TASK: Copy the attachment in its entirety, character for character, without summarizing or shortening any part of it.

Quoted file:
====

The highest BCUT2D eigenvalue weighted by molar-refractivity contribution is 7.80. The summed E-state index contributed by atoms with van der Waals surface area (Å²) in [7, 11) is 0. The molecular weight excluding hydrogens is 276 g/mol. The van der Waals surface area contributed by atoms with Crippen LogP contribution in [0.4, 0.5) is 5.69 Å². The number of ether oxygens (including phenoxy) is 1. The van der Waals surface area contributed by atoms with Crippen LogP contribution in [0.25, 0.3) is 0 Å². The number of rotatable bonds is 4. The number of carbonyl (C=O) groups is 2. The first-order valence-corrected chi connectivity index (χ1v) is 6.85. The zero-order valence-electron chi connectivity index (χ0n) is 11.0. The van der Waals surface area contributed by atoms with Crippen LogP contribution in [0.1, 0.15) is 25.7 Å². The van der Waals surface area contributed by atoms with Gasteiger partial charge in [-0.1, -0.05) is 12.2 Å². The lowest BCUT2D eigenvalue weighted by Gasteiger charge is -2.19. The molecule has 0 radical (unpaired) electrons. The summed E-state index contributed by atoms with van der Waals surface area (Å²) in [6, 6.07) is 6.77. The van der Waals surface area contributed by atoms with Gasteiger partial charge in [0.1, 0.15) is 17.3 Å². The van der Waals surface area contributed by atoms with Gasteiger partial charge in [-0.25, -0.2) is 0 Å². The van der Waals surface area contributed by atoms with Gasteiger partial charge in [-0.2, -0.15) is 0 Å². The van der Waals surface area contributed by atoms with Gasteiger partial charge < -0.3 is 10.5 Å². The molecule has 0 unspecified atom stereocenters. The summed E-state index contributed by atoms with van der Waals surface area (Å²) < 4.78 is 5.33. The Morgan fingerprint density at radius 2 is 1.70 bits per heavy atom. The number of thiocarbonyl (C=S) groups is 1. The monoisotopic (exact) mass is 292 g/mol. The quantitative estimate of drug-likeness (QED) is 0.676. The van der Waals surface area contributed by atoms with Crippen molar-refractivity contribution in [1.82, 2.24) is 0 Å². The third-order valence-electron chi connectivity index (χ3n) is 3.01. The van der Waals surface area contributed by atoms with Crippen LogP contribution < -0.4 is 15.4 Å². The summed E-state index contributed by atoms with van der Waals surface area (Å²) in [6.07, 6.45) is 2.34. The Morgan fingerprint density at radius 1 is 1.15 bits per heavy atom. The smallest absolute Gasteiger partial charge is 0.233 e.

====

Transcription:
The highest BCUT2D eigenvalue weighted by molar-refractivity contribution is 7.80. The summed E-state index contributed by atoms with van der Waals surface area (Å²) in [7, 11) is 0. The molecular weight excluding hydrogens is 276 g/mol. The van der Waals surface area contributed by atoms with Crippen LogP contribution in [0.4, 0.5) is 5.69 Å². The number of ether oxygens (including phenoxy) is 1. The van der Waals surface area contributed by atoms with Crippen LogP contribution in [0.25, 0.3) is 0 Å². The number of rotatable bonds is 4. The number of carbonyl (C=O) groups is 2. The first-order valence-corrected chi connectivity index (χ1v) is 6.85. The zero-order valence-electron chi connectivity index (χ0n) is 11.0. The van der Waals surface area contributed by atoms with Crippen LogP contribution in [0.1, 0.15) is 25.7 Å². The van der Waals surface area contributed by atoms with Gasteiger partial charge in [-0.1, -0.05) is 12.2 Å². The lowest BCUT2D eigenvalue weighted by Gasteiger charge is -2.19. The molecule has 0 radical (unpaired) electrons. The summed E-state index contributed by atoms with van der Waals surface area (Å²) in [6, 6.07) is 6.77. The van der Waals surface area contributed by atoms with Gasteiger partial charge in [0.1, 0.15) is 17.3 Å². The van der Waals surface area contributed by atoms with Gasteiger partial charge in [-0.25, -0.2) is 0 Å². The van der Waals surface area contributed by atoms with Gasteiger partial charge in [-0.2, -0.15) is 0 Å². The van der Waals surface area contributed by atoms with Gasteiger partial charge < -0.3 is 10.5 Å². The molecule has 0 unspecified atom stereocenters. The summed E-state index contributed by atoms with van der Waals surface area (Å²) < 4.78 is 5.33. The Morgan fingerprint density at radius 2 is 1.70 bits per heavy atom. The number of thiocarbonyl (C=S) groups is 1. The monoisotopic (exact) mass is 292 g/mol. The quantitative estimate of drug-likeness (QED) is 0.676. The van der Waals surface area contributed by atoms with Crippen molar-refractivity contribution in [1.82, 2.24) is 0 Å². The third-order valence-electron chi connectivity index (χ3n) is 3.01. The van der Waals surface area contributed by atoms with Crippen LogP contribution < -0.4 is 15.4 Å². The summed E-state index contributed by atoms with van der Waals surface area (Å²) in [6.07, 6.45) is 2.34. The Morgan fingerprint density at radius 1 is 1.15 bits per heavy atom. The smallest absolute Gasteiger partial charge is 0.233 e.